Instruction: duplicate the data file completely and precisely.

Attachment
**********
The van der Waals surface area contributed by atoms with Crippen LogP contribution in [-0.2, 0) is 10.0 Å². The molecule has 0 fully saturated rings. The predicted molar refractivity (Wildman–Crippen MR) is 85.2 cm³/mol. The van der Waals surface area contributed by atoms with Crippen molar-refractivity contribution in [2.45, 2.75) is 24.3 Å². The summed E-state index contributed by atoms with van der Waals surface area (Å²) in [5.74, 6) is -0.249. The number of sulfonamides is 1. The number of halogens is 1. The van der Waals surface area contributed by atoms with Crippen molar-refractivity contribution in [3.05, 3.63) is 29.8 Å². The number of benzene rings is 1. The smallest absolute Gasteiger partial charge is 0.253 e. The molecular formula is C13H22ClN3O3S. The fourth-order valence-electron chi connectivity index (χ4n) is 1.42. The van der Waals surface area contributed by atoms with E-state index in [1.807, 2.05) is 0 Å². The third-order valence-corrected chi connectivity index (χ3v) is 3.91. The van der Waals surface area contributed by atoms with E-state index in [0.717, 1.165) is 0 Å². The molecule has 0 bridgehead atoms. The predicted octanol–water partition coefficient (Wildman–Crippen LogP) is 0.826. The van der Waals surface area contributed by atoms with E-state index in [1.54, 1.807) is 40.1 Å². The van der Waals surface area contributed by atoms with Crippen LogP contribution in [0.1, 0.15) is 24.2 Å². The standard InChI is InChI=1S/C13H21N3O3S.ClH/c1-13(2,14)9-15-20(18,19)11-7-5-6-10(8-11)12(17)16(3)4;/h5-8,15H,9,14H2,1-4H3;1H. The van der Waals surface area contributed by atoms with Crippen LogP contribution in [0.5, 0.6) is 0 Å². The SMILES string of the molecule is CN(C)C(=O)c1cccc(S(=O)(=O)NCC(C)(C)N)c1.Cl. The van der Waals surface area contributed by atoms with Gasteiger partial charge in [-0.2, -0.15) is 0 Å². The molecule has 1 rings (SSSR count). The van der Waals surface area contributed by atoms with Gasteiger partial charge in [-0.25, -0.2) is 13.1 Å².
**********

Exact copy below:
The van der Waals surface area contributed by atoms with Crippen LogP contribution in [-0.2, 0) is 10.0 Å². The molecule has 0 fully saturated rings. The predicted molar refractivity (Wildman–Crippen MR) is 85.2 cm³/mol. The van der Waals surface area contributed by atoms with Crippen molar-refractivity contribution in [2.45, 2.75) is 24.3 Å². The summed E-state index contributed by atoms with van der Waals surface area (Å²) in [5.74, 6) is -0.249. The number of sulfonamides is 1. The number of halogens is 1. The van der Waals surface area contributed by atoms with Crippen molar-refractivity contribution in [3.05, 3.63) is 29.8 Å². The number of benzene rings is 1. The smallest absolute Gasteiger partial charge is 0.253 e. The molecular formula is C13H22ClN3O3S. The fourth-order valence-electron chi connectivity index (χ4n) is 1.42. The van der Waals surface area contributed by atoms with E-state index in [1.807, 2.05) is 0 Å². The third-order valence-corrected chi connectivity index (χ3v) is 3.91. The van der Waals surface area contributed by atoms with E-state index in [0.717, 1.165) is 0 Å². The molecule has 0 bridgehead atoms. The predicted octanol–water partition coefficient (Wildman–Crippen LogP) is 0.826. The van der Waals surface area contributed by atoms with E-state index in [1.54, 1.807) is 40.1 Å². The van der Waals surface area contributed by atoms with Crippen LogP contribution in [0.1, 0.15) is 24.2 Å². The standard InChI is InChI=1S/C13H21N3O3S.ClH/c1-13(2,14)9-15-20(18,19)11-7-5-6-10(8-11)12(17)16(3)4;/h5-8,15H,9,14H2,1-4H3;1H. The van der Waals surface area contributed by atoms with Crippen LogP contribution in [0.5, 0.6) is 0 Å². The SMILES string of the molecule is CN(C)C(=O)c1cccc(S(=O)(=O)NCC(C)(C)N)c1.Cl. The van der Waals surface area contributed by atoms with Gasteiger partial charge in [-0.2, -0.15) is 0 Å². The molecule has 1 rings (SSSR count). The van der Waals surface area contributed by atoms with Gasteiger partial charge in [-0.25, -0.2) is 13.1 Å².